(HealthDay News) — Cardiorespiratory capacity and motor ability have independent and combined effects on academic performance in youth, according to a study published online June 19 in The Journal of Pediatrics.
Irene Esteban-Cornejo, from the Autonomous University of Madrid in Spain, and colleagues conducted a cross-sectional study involving 2,038 youth (989 girls), aged 6–18 years, to examine the correlations of the components of physical fitness with academic performance. Cardiorespiratory fitness, motor ability, and muscular strength were measured. Four indicators were used to assess academic performance: mathematics, language, an average of mathematics and language, and grade point average scores.
The researchers found that there were independent associations for cardiorespiratory capacity and motor ability with all academic variables, even after adjustment for indicators of fitness and fatness (all P≤0.001). There was no association for muscular strength and indicators of academic performance, independent of cardiorespiratory capacity and motor ability. Across risk groups, combined adverse effects of low cardiorespiratory capacity and motor ability were observed on academic performance (P for trend<0.001).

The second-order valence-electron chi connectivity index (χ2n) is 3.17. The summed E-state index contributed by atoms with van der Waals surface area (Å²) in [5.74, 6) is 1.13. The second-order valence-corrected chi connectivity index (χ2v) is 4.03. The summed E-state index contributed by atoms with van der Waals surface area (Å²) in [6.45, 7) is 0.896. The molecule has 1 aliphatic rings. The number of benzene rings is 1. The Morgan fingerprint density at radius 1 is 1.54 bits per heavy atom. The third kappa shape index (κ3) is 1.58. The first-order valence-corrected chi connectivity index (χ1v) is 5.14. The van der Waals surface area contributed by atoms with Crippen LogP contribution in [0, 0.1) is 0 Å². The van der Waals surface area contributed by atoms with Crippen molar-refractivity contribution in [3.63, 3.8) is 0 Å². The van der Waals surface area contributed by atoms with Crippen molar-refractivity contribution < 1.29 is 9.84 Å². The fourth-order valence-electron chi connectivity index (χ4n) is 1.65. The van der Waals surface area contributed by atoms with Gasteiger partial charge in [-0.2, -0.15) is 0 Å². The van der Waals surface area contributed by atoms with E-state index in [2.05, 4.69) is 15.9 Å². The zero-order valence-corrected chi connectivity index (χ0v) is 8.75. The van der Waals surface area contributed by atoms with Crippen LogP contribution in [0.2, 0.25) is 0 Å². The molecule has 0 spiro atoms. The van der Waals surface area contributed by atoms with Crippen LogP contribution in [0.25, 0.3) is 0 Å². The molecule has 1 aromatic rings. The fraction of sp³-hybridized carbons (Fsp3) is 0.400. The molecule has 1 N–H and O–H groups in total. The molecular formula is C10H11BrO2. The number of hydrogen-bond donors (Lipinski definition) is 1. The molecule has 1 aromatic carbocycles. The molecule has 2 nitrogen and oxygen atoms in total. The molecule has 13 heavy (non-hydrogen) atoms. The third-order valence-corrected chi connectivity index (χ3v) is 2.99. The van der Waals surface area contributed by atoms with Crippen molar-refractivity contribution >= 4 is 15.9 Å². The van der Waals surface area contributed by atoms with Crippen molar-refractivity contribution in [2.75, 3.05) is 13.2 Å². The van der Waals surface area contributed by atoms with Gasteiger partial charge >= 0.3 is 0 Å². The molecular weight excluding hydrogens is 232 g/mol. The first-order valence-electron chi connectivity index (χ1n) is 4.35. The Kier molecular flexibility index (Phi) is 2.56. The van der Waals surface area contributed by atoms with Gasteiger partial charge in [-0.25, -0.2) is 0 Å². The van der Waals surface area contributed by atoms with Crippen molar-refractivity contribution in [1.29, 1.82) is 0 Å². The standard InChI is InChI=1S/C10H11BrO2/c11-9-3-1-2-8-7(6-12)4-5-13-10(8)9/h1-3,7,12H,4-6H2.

“From a public health perspective, promoting physical activity that involves aerobic exercise and motor tasks during the school years to enhance cardiorespiratory capacity and motor ability may be important not only for health, but also for successful academic development and thus for potential occupational success later in life,” the authors write.